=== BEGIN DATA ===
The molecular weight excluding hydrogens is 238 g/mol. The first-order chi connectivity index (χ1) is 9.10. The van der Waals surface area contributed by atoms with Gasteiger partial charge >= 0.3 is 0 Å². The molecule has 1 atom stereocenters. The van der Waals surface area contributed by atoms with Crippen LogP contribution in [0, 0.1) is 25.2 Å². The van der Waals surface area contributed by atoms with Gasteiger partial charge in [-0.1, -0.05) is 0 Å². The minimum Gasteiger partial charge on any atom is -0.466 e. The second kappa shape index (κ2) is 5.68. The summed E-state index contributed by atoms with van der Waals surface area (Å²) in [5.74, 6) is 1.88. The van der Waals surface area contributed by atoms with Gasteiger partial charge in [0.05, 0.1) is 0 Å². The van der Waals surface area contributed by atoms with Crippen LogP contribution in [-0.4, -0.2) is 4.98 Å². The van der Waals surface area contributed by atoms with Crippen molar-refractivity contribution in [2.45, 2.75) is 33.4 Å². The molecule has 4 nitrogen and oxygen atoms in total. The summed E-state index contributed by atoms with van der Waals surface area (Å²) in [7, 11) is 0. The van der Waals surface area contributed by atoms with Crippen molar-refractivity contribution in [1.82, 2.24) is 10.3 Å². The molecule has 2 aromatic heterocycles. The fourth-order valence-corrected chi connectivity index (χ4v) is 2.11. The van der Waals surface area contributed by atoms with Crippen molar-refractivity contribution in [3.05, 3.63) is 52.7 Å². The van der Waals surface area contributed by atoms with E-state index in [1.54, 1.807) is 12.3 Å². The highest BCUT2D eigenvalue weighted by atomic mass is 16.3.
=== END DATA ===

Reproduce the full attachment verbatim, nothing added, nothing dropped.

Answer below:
The molecular weight excluding hydrogens is 238 g/mol. The first-order chi connectivity index (χ1) is 9.10. The van der Waals surface area contributed by atoms with Gasteiger partial charge >= 0.3 is 0 Å². The molecule has 1 atom stereocenters. The van der Waals surface area contributed by atoms with Crippen LogP contribution in [0, 0.1) is 25.2 Å². The van der Waals surface area contributed by atoms with Gasteiger partial charge in [-0.1, -0.05) is 0 Å². The minimum Gasteiger partial charge on any atom is -0.466 e. The second kappa shape index (κ2) is 5.68. The summed E-state index contributed by atoms with van der Waals surface area (Å²) in [5.74, 6) is 1.88. The van der Waals surface area contributed by atoms with Gasteiger partial charge in [0.05, 0.1) is 0 Å². The van der Waals surface area contributed by atoms with Crippen LogP contribution in [-0.4, -0.2) is 4.98 Å². The van der Waals surface area contributed by atoms with Crippen molar-refractivity contribution in [2.45, 2.75) is 33.4 Å². The molecule has 4 nitrogen and oxygen atoms in total. The summed E-state index contributed by atoms with van der Waals surface area (Å²) in [7, 11) is 0. The van der Waals surface area contributed by atoms with Crippen molar-refractivity contribution in [1.82, 2.24) is 10.3 Å². The molecule has 2 aromatic heterocycles. The fourth-order valence-corrected chi connectivity index (χ4v) is 2.11. The van der Waals surface area contributed by atoms with Crippen molar-refractivity contribution in [3.05, 3.63) is 52.7 Å². The van der Waals surface area contributed by atoms with E-state index in [1.54, 1.807) is 12.3 Å². The highest BCUT2D eigenvalue weighted by atomic mass is 16.3.